I agree it is a matter of choice. However it is not all about utilities. It is pretty easy to contact them at the end of a tenancy as you say. It is about all the other things people get up to....incurring debts at the address, setting up companies, being involved in all sorts of fraudulent stuff - it has all happened to me! How do you know until the baliffs / debt collectors turn up? Is it fair to the new tenant to subject them to this. Of course they have no right to touch the new tenants stuff but I have been in the situation of trying to persuade someone that I was not the person with the debt. Understandably I suppose (given that that is what most debtors will do) he would not believe me and a walking possession order was put on MY goods...yes I sorted it out pretty sharpish and received an apology from the boss but it was a pain...Once again, it is up to you to decide.

Planner
18-01-2009, 19:57 PM
Exactly where is this made apparent?

Section 1 (1) reads:

1. Unlawful interception.— (1) It shall be an offence for a person intentionally and without lawful authority to intercept, at any place in the United Kingdom, any communication in the course of its transmission by means of—
(a)a public postal service; or
(b)a public telecommunication system

(My highlighting).



You are right that advice on a website is not an authoritative statement of the law. I have pointed out twice that I am not familiar with the case law in this area. I mentioned the advice because it may be an indication that the posting of a letter through a letter box may not always be the end of the delivery process.

The other conditions are or course important. Again, it will be interesting to hear more about the relevant case law.

And I'm sorry, its not obvious to me at all that it would be reasonable to open a letter several months after a tenant has left the property on the basis that it revealed important information about a debt which they owed, especially when there are very simple methods available to deal with the issue at hand, namely contacting the utility companies and explaining that the tenant is no longer resident.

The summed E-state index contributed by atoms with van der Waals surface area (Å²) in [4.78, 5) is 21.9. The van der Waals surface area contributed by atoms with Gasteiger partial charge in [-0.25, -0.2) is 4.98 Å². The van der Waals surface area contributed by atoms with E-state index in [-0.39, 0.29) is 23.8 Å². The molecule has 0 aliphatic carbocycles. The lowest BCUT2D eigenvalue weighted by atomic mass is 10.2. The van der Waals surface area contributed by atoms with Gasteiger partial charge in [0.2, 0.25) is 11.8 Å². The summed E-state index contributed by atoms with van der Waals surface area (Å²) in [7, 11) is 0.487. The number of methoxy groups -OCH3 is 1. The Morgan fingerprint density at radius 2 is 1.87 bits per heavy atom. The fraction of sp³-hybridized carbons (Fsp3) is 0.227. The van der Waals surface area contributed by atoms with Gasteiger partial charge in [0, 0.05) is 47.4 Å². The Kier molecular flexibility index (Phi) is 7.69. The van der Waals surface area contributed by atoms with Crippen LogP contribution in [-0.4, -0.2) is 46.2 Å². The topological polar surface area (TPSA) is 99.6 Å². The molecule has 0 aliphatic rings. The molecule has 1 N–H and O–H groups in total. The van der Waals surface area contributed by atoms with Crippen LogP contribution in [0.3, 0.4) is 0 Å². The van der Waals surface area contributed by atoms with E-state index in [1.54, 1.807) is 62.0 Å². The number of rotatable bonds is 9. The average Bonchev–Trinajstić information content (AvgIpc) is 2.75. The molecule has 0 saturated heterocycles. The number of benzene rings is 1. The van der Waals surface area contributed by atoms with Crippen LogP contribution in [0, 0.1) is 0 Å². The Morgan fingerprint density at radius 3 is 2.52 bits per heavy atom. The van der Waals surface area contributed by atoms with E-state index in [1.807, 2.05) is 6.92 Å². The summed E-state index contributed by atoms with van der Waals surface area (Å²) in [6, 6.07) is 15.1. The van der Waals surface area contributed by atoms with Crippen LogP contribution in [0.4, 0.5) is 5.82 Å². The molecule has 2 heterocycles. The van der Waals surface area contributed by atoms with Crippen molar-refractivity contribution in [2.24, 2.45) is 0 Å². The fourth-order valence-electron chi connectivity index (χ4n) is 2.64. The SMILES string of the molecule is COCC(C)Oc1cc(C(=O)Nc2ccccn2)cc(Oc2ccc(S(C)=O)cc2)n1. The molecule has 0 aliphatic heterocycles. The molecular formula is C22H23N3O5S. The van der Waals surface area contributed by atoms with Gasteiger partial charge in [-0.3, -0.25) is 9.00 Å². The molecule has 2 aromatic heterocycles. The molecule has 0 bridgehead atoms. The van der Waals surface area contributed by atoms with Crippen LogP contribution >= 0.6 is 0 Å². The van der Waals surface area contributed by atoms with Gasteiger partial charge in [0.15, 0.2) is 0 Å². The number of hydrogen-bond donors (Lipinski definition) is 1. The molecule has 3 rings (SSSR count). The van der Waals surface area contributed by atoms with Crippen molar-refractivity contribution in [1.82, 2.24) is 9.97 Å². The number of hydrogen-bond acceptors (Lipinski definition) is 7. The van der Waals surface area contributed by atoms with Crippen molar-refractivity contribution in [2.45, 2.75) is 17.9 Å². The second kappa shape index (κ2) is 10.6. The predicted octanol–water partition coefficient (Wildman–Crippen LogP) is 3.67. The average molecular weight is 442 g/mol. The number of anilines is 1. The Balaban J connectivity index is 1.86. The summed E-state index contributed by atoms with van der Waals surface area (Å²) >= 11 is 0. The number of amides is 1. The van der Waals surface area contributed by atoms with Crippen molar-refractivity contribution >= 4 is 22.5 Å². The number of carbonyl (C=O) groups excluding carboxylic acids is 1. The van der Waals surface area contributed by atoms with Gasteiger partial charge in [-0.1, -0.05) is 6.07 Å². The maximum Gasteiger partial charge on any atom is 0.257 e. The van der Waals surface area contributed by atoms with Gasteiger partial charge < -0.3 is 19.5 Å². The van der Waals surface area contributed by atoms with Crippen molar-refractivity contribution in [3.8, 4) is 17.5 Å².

Interesting, though, that the CAB agree with my interpretation (the reference that MTG reminded us of).

Preston

Two question marks then;

1) does the Regulation of Investigatory Powers Act 2000 apply to joe public?

2) what is the definition of 'transmission' in terms of the act?

May I suggest that the very name of the act Regulation of Investigatory Powers, indicates that it isnt applicable to joe public who to my knowledge dont have any Investigatory Powers?

In terms of "without reasonable Excuse", I think the length of time since the tenant left only hightens the need to open the letter and even if we disagree on that, the first requirement still hasnt been satisfied "intending to act to a persons detriment"

Good olde CAB.

Preston
18-01-2009, 20:18 PM
Two question marks then;

1) does the Regulation of Investigatory Powers Act 2000 apply to joe public?

2) what is the definition of 'transmission' in terms of the act?

May I suggest that the very name of the act Regulation of Investigatory Powers, indicates that it isnt applicable to joe public who to my knowledge dont have any Investigatory Powers?

In terms of "without reasonable Excuse", I think the length of time since the tenant left only hightens the need to open the letter and even if we disagree on that, the first requirement still hasnt been satisfied "intending to act to a persons detriment"

Good olde CAB.

The answer to 1 is yes.

My reading of the legislation and all the secondary sources I have read - including now the CAB website - suggest that mail which is addressed to a former occupant would be covered by the Act, but I think a little further research is required to identify the precise authorities for this. I will take a look at this, but hopefully someone else will beat me to it.

With regard to the Postal Services Act, again, a bit more information is needed on reasonableness and detriment. If my understanding of the Regulation of Investigatory Powers Act is correct, though, the answer may be slightly academic.

Anyway, lets see what further information can be turned up.

Preston

Mrs Jones
18-01-2009, 22:09 PM